I've got a 4010 Duo as it will do series charging and a 10S battery pack like the CellPro's but I'm scared of it. The CellPro will check to see that things are plugged in correctly or it won't start. Not know that was uncommon, I let the magic smoke out of a charge board one day and have not used it since. I AM NOT a parallel charging fan. I got one of those new Revolectrix Dual PowerLab 8's all setup in a case and it came with no manual, no link to a manual that I can find on the website and it seems that I pissed off the folks at Revolectrix since after waiting from January of 2020 to September of last year and no charger, I wanted a refund. Remember, Revolectrix runs all their business out of the overseas office, USA credit card rules do not apply and they charge your card when you backorder something; they didn't want to give me a refund, said the chargers would "be in any day" as they'd done for the 9 months previously.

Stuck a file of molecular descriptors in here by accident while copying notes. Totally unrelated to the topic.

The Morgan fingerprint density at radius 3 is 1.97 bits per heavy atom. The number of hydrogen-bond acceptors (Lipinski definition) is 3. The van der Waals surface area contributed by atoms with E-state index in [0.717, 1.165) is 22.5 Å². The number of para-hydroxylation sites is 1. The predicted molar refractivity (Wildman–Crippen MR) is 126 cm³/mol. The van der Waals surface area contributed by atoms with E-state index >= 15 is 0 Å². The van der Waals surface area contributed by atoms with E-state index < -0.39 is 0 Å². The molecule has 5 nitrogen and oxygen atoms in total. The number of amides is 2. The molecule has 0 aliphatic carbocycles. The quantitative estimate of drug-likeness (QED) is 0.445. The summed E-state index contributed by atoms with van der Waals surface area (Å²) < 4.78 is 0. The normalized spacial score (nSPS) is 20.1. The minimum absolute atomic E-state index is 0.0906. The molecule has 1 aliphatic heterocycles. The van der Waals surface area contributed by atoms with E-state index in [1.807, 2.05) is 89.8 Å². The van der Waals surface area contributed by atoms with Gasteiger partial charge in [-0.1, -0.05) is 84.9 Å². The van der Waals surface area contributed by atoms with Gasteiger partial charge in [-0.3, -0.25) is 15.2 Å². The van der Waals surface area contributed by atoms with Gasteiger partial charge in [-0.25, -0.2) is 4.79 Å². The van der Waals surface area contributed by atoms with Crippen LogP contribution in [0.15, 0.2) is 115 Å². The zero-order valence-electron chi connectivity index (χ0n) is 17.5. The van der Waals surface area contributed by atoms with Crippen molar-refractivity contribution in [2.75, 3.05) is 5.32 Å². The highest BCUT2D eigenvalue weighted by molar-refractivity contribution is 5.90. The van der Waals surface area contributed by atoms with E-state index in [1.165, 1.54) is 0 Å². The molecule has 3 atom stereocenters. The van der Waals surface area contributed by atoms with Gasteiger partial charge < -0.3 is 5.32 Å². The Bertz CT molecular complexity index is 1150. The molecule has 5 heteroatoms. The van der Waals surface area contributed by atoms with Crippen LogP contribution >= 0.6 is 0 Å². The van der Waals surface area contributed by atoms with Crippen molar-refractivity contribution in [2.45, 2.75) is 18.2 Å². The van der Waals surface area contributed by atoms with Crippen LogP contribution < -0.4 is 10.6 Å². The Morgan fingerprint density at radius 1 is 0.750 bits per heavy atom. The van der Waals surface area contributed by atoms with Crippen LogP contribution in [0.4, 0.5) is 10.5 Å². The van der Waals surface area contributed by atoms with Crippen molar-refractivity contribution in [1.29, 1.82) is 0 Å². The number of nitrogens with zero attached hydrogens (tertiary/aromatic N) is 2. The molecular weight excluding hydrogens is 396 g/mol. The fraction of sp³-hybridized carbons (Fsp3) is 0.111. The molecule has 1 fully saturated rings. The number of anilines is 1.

Bottom line for me: I do not like any of the currently available chargers for one reason or another.
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Old 05-12-2021, 10:35 AM
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That's at least a 9
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Quote:
Originally Posted by orthobird View Post
I am using a PW that is 24 volts at 67 amps

but I set the amp rate for charging at 5 when I have all the batteries hooked up.

What i do not know is, is the 5 amps for all or is it per each battery?

This is my 1st time using the Icharger.

so lets say I am charging 4 batteries parallel, do i set the rate at 20 amps??

each battery is 5S at 5100 Mah
Cam,

The 5 amps is for all the batteries. When you charge in parallel, it the total of all the batteries. 4 X 5100=24400mAh If you charge at 1C you would be charging at 24.4 amps. Your iCharger 4010 duo is capable of charging a 10S at 40 amps.(this depends on your power supply, of course). If you want to charge the same 5s 5100x4 batteries at 1.3C you would set 31.7 amps to charge.

Dan

PS Iím not a fan of charging any LiPo battery on a flammable surface, such as your wood work bench. Even if you are in your shop when doing so, the speed at which the batteries burn and set each other off is very fast. I have sand and a Halon fire extinguisher readily available when I charge in my garage.
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Old 05-13-2021, 09:32 PM